By Anupama Chandrasekhar
Nick Hern Books, 2007, London
Price: £ 8.99
A dynamics of a tiny cell phone in the hands of a petite playwright create one of the most moving plays I have read in a long time. I haven’t seen the production directed by Indhu Rubasingham but I have read the script. So all comments here are about the script written by a young playwright from Chennai, Anupama Chandrasekhar.
Anupama Chandrasekhar is one of the most layered dialogue writers I have ever read. Her dialogues peel the subtext into existence. She has taken an incident that happened in real life and explored the implications it has on the family and friends. In the play, the central protagonist remains off-stage for the entire length of the play. Chandrasekhar claims she didn’t write her story, but the story of the people around her.
A couple of points make her play stands out: first, the use of colloquial language in the midst of English. It’s not Tamlish in the sense that we know it. Tamlish is Tamil with English words. The language Chandrasekhar uses is English with Tamil words to give a sense of place. And the translations are provided in brackets. Second, the use of silence like negative space on the page to define the meaning. The many pauses and beats in the play script provide for much meaning as the words. Third, the way the play ends: on a high and tantalizing note. The build up to the climax might not be a complete surprise but it certainly had me enthralled.
Chandrasekhar’s characters are unapologetic in their approach to life. Sharan swears just like any teenager! And is unpredictable too! Just when you thought you had him figured out, he goes and does the opposite. This adds another dimension to his character. Malini, the mother seems like a tortured soul who swings between pure knaivism and cruelty. Her knaivism is understandable. Her generation might have embraced inter-community marriage but doesn’t know how to handle the new generation who carry cell phones not teddy bears to bed. However, I don’t understand her unintentional cruelty. You almost dislike her handling of the situation. She seems to try her best to think a way out of the siege-like situation. But fails always. It is Sharan, whose sensible idea to speak out is finally heard. Ramesh, the colleague, is again a difficult to place character. That he lusts after the mother is quite clear; the shock quotient is added when it is implied that he lusts after the daughter as well. But yet, he is the only one who comes to her aid when they need help.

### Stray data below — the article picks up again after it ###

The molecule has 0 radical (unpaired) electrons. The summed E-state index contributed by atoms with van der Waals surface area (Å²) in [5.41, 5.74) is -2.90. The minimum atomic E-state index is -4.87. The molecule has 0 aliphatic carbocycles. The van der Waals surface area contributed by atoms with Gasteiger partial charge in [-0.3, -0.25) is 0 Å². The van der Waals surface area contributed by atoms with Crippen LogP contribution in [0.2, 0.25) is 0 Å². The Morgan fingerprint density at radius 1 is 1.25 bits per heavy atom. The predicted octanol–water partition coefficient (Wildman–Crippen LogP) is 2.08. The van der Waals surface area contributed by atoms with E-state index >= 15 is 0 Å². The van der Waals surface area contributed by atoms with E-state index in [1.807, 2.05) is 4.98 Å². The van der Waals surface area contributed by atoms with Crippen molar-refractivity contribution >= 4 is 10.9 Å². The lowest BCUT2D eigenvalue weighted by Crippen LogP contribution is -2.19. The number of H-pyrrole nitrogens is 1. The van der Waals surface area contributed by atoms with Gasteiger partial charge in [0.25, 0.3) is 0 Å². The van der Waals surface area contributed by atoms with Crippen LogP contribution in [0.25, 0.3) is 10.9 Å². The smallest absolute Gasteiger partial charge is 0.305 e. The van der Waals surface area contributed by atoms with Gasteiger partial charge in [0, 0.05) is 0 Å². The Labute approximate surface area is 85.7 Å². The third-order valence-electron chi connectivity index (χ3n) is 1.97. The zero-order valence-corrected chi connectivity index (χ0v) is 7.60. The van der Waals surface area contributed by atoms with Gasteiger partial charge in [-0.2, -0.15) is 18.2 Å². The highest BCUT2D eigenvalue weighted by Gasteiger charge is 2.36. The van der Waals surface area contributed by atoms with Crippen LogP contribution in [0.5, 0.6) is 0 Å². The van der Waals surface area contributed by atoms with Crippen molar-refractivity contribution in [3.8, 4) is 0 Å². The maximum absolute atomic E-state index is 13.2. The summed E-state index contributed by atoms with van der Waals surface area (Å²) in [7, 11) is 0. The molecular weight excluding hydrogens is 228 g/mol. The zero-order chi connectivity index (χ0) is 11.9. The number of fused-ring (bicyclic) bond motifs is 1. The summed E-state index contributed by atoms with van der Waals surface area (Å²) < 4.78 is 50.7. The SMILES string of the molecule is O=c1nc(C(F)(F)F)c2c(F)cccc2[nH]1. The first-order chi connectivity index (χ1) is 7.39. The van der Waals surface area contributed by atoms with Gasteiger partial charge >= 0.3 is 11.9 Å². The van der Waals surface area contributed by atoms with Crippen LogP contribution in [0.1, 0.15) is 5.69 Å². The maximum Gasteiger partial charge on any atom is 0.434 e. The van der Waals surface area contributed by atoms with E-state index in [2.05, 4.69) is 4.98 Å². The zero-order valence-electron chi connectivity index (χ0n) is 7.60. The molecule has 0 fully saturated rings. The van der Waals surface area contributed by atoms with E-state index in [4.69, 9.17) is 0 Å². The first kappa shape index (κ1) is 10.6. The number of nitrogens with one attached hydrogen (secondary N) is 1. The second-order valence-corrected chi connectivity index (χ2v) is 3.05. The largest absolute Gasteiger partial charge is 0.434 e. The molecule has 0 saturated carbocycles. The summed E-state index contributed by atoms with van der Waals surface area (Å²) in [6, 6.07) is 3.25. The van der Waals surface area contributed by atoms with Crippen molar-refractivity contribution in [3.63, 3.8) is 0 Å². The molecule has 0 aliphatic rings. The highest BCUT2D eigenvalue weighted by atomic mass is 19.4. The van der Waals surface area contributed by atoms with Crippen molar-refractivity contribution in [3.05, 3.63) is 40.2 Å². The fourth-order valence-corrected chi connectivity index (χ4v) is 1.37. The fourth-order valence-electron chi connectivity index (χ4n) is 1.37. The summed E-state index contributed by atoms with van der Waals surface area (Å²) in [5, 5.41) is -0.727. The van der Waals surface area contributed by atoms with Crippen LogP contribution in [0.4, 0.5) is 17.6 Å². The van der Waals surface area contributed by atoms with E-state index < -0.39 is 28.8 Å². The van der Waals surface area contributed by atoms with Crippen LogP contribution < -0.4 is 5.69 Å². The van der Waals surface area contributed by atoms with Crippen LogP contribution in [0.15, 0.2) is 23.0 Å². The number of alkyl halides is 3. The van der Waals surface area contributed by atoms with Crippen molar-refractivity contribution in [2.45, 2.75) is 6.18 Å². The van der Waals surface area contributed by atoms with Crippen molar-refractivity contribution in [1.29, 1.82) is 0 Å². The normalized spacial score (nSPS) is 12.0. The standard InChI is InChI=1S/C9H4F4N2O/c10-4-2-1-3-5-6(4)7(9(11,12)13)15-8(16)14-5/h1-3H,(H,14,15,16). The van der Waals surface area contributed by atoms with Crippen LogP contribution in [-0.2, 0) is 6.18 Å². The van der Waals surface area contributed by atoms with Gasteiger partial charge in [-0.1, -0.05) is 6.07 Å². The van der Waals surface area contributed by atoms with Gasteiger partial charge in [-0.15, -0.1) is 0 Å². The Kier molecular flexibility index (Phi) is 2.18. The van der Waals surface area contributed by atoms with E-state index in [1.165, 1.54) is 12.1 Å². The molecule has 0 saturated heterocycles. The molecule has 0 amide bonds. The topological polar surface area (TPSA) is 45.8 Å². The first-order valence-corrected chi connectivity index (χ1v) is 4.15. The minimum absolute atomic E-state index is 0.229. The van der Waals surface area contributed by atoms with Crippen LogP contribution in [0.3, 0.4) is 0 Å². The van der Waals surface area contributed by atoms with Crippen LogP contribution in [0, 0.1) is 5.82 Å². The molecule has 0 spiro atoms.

Sharan is shown stepping out of the apartment and in quite a few times in the play. Interestingly, Malini rarely steps outside the apartment – and when she does only once during the course of the play to go meet the principal of Sharan and Deepa’s school, her dupatta is torn. The dupatta, a garment that is traditionally thought to preserve the modesty of an Indian woman, is torn by the paparazzi and activists, a representation of the society outside. Though it is the daughter who has brought “shame” into the home, it is the mother’s garment and by implication body, on which the violence is played out. In other words, in this close-knit family, what happens to one is echoed on the other. A domino effect which no one from the family can dodge but friends and acquaintances can get away unharmed. Therefore, it comes as no surprise when Sharan is expelled from school for no fault of his. But Ramesh slips away when he is asked to help Malini the second time. And the neighbour Nirmala is opportunistic at best, appearing just once as a harbinger of troubled times ahead.
One characteristic shared by all characters is that you can’t judge them. They have their own motivations. And I stopped one step short of liking or disliking them absolutely. Just like in real life. There is always that one aspect that alienates you from any person.
All throughout the play, the various hints about water scarcity made it all too real for me. The outside world is just a honk away. The action takes place inside an almost claustrophobically small space, which stands for the collective claustrophobically small mind on whose door, the cruel outside world knocks from time to time to open up. Eventually, when the inhabitants of this closed world decide to answer the call of society, they don’t go out to meet the world, the world walks in. In the form of television.
Chandrasekhar plays with the unusual metaphor of water with time. When the water does run out, Malini takes her daughter’s share secretly hoarded under her bed, only to give a neighbour only to buy herself some time. The neighbour helpfully adds, “And you are out of time.” The play starts with a vessel full of water used for a demo and ends with invisible but implied bottles of water. The gamut of implications from full to empty is played out through the play. The water situation echoes the crescendo of the emotional pitch of the play.
The play lasts a few scenes spread across the weekend and yet a whole world has changed. The characters are held hostage by not just external forces but also internal ones like fear, shame, guilt, and unspoken human needs. In this rapidly shrinking world, the only way to gain a life (and life force, water) is to sell out to the clamouring media parked outside their block of flats. But do they survive? Or do they fail? Whatever they do, they do spectacularly because it’s relayed on national television.
Free Outgoing is a neatly compact play with dynamic dialogues, rounded characters, and the daring to explore the world from a single standpoint. All I have to do now is see the next scheduled production in London this summer to complete my experience of this play!